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Obama administration to argue for gay marriage in Supreme Court case

The Obama administration has taken another important step in its advocacy of same-sex marriage, weighing in on an important case to be heard in the US Supreme Court next month.

The essence of the administration’s argument is that the 1996 “Defense of Marriage Act” violates the US Constitution in defining marriage as the legal union between one man and one woman – specifically Section 3 of DOMA, which bars recognition of same-sex marriages in the granting of federal benefits including Social Security survivors’ benefits, immigration, insurance benefits for government employees, and filing joint tax returns.

In the Justice Department brief filed with the Supreme Court Friday, Solicitor General Donald Verrilli writes that DOMA’s Section 3 “targets the many gay and lesbian people legally married under state law for a harsh form of discrimination that bears no relation to their ability to contribute to society.”

“It is abundantly clear that this discrimination does not substantially advance an interest in protecting marriage, or any other important interest,” Mr. Verrilli writes. “The statute simply cannot be reconciled with the Fifth Amendment’s guarantee of equal protection. The Constitution therefore requires that Section 3 be invalidated.”

The administration made it clear during the latter half of Mr. Obama’s first term that it would not continue to defend DOMA in the court cases where it’s been challenged. Taking up DOMA’s defense has been the “Bipartisan Legal Advisory Group” in the US House of Representatives, directed by Speaker John Boehner to take the place of the Justice Department in arguing court cases on behalf of the controversial law.

The House brief filed last month asserts that the same-sex marriage issue should be left to the democratic process and that gays are quite capable of pursuing their rights in those venues, according to a Politico analysis.

“Gays and lesbians are one of the most influential, best-connected, best-funded, and best-organized interest groups in modern politics, and have attained more legislative victories, political power, and popular favor in less time than virtually any other group in American history,” the House brief says.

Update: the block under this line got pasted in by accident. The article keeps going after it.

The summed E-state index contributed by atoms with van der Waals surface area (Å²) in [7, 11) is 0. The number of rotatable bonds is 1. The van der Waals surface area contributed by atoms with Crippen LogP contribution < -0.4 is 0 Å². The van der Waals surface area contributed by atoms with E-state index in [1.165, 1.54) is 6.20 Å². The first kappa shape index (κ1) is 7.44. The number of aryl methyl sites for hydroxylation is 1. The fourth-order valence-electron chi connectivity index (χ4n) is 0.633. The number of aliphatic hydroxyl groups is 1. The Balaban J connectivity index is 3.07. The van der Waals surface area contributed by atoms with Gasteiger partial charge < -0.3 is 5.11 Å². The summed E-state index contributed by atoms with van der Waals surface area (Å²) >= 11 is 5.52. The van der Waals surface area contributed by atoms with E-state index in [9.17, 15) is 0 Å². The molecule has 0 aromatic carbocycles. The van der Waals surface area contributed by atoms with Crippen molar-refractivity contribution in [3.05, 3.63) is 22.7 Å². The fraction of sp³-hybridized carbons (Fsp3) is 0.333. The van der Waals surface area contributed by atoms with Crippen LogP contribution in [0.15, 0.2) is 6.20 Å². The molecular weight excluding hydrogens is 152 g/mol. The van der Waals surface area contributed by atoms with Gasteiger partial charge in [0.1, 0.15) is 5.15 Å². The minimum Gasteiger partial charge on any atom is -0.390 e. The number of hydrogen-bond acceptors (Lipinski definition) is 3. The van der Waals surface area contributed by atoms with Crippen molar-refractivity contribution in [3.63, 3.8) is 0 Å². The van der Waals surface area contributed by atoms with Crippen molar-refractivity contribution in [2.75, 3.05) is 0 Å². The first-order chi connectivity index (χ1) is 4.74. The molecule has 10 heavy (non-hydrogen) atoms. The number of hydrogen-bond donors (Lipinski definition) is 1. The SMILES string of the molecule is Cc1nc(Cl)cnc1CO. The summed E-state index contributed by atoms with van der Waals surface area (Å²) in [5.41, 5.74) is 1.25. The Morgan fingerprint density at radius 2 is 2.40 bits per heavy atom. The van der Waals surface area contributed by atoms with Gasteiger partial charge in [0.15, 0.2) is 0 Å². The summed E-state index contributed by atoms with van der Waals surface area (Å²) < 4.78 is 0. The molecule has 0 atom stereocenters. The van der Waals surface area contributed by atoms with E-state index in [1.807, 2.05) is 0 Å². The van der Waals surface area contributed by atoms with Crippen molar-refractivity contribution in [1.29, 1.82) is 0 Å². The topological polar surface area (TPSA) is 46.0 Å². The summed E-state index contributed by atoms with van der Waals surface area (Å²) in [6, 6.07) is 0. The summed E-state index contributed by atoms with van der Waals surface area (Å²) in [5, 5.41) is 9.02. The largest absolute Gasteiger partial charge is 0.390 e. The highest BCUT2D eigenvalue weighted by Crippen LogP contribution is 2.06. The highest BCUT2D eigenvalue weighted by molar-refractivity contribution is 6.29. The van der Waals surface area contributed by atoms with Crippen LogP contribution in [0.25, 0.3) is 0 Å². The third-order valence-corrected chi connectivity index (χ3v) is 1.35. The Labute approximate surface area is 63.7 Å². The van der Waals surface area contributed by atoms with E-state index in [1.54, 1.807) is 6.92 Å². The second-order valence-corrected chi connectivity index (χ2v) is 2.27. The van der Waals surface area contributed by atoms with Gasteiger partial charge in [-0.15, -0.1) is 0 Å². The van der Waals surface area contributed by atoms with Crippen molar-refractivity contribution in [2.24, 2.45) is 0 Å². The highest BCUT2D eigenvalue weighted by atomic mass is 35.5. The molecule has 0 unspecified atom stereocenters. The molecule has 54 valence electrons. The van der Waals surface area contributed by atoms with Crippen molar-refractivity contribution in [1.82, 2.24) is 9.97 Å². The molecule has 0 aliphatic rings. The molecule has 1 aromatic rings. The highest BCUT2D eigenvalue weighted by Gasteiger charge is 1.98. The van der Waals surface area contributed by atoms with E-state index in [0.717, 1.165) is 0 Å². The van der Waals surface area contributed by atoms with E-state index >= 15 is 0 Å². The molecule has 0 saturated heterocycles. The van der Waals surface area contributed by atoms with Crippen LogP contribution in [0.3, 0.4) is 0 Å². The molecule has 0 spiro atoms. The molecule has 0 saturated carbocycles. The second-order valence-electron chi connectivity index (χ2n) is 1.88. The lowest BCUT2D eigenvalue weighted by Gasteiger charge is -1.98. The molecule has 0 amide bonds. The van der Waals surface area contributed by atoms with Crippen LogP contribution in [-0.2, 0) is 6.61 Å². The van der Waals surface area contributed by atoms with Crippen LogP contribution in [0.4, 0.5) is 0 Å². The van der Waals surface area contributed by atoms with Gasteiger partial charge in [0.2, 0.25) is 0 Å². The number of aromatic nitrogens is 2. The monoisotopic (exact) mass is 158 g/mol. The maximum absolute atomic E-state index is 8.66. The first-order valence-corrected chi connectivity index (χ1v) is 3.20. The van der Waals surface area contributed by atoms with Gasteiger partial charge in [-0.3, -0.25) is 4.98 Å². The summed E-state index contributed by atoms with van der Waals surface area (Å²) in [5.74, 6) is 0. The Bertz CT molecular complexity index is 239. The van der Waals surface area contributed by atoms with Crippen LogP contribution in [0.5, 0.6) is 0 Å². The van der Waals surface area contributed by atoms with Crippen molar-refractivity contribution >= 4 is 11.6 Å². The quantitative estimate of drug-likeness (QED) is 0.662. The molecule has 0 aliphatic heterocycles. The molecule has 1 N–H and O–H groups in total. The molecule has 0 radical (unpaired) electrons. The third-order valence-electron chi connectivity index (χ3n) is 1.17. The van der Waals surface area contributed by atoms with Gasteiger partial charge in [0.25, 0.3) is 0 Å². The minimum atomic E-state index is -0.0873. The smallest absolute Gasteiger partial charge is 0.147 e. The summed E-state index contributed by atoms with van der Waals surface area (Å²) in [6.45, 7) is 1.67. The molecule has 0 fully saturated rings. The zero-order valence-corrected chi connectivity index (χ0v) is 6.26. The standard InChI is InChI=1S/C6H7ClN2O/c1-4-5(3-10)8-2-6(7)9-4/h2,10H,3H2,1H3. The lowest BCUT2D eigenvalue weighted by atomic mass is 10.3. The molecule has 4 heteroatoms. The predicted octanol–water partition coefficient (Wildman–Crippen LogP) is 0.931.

Homosexual conduct has a history of being prosecuted as criminal in the United States. And although same-sex marriages now are legally recognized in nine states and the District of Columbia, many more states still have laws aimed at gays and lesbians – including restrictions on the adoption of children, banning gay marriage, and refusing legal benefits to same-sex couples.

“Tradition, no matter how long established, cannot by itself justify a discriminatory law under equal protection principles,” the Solicitor General writes in his brief.

The Supreme Court next month also is scheduled to take up California’s Proposition 8, which provides that "only marriage between a man and a woman is valid or recognized” in the state. Both Prop. 8 and DOMA have been declared unconstitutional by lower courts.

It’s unclear whether the Obama administration will weigh in against Prop. 8 as it has with DOMA.

“Next week I think we will see the government urging the same standard of review be used to overturn Prop. 8, and with it, all anti-gay-marriage laws,” Richard Socarides, a gay rights advocate and White House adviser to President Bill Clinton, told Politico. “It’s clear from the administration’s DOMA brief that they understand and now embrace its connection to the Prop. 8 case. The discrimination evidenced by Prop. 8 itself is cited to support the standard of review urged by the government to strike down DOMA.”

The DOMA case involves Edith Windsor, who lived with her partner Thea Spyer for many years. They were married in 2007 in Canada, returning to their home in New York where their marriage was recognized by state law. But when Ms. Spyer died in 2009, Ms. Windsor – because of DOMA – was forced to pay $363,000 in federal estate taxes that the surviving spouse in a heterosexual marriage would not have to pay.

As he has said, President Obama’s position on gay marriage has “evolved” in its favor.

In his inaugural address last month, he said, “Our journey is not complete until our gay brothers and sisters are treated like anyone else under the law – for if we are truly created equal, then surely the love we commit to one another must be equal as well."

Polls show a clear shift in public acceptance of same-sex marriage, especially among under-30 Americans – 63-35 percent approve, according to a Quinnipiac University poll in December. For all age groups, Gallup puts the number at 53-46 approval.

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